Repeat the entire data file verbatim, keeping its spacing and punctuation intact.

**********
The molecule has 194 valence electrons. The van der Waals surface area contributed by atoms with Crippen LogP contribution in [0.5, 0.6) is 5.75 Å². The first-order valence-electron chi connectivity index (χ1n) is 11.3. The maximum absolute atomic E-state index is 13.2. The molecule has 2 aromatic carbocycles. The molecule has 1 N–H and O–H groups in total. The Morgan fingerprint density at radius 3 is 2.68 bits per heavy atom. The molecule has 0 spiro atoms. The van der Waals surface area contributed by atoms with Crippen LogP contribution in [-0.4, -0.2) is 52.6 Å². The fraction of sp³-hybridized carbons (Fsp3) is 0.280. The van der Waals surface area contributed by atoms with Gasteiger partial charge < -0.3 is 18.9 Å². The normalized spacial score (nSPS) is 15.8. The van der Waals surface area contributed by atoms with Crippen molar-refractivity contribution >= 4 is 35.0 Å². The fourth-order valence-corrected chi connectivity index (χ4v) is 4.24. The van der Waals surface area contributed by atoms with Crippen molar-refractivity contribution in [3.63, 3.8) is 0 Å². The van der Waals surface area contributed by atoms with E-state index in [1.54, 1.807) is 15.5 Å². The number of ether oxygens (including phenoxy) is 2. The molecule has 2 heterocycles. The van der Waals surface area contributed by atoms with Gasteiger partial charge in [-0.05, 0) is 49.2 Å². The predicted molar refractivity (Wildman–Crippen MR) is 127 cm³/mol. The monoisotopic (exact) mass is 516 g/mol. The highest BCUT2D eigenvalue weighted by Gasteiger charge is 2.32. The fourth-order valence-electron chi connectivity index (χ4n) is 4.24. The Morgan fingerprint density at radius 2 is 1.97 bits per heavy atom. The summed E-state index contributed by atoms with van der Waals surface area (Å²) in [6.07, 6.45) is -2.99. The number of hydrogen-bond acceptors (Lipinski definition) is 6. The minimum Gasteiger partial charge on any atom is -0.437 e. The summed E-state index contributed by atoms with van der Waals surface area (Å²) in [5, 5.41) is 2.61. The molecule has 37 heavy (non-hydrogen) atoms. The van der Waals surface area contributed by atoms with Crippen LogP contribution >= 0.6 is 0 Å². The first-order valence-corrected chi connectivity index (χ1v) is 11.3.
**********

The molecule has 194 valence electrons. The van der Waals surface area contributed by atoms with Crippen LogP contribution in [0.5, 0.6) is 5.75 Å². The first-order valence-electron chi connectivity index (χ1n) is 11.3. The maximum absolute atomic E-state index is 13.2. The molecule has 2 aromatic carbocycles. The molecule has 1 N–H and O–H groups in total. The Morgan fingerprint density at radius 3 is 2.68 bits per heavy atom. The molecule has 0 spiro atoms. The van der Waals surface area contributed by atoms with Crippen LogP contribution in [-0.4, -0.2) is 52.6 Å². The fraction of sp³-hybridized carbons (Fsp3) is 0.280. The van der Waals surface area contributed by atoms with Gasteiger partial charge < -0.3 is 18.9 Å². The normalized spacial score (nSPS) is 15.8. The van der Waals surface area contributed by atoms with Crippen molar-refractivity contribution >= 4 is 35.0 Å². The fourth-order valence-corrected chi connectivity index (χ4v) is 4.24. The van der Waals surface area contributed by atoms with Crippen molar-refractivity contribution in [3.63, 3.8) is 0 Å². The van der Waals surface area contributed by atoms with E-state index in [1.54, 1.807) is 15.5 Å². The number of ether oxygens (including phenoxy) is 2. The molecule has 2 heterocycles. The van der Waals surface area contributed by atoms with Gasteiger partial charge in [-0.05, 0) is 49.2 Å². The predicted molar refractivity (Wildman–Crippen MR) is 127 cm³/mol. The monoisotopic (exact) mass is 516 g/mol. The highest BCUT2D eigenvalue weighted by Gasteiger charge is 2.32. The fourth-order valence-electron chi connectivity index (χ4n) is 4.24. The Morgan fingerprint density at radius 2 is 1.97 bits per heavy atom. The summed E-state index contributed by atoms with van der Waals surface area (Å²) in [6.07, 6.45) is -2.99. The number of hydrogen-bond acceptors (Lipinski definition) is 6. The minimum Gasteiger partial charge on any atom is -0.437 e. The summed E-state index contributed by atoms with van der Waals surface area (Å²) in [5, 5.41) is 2.61. The molecule has 37 heavy (non-hydrogen) atoms. The van der Waals surface area contributed by atoms with Crippen LogP contribution >= 0.6 is 0 Å². The first-order valence-corrected chi connectivity index (χ1v) is 11.3.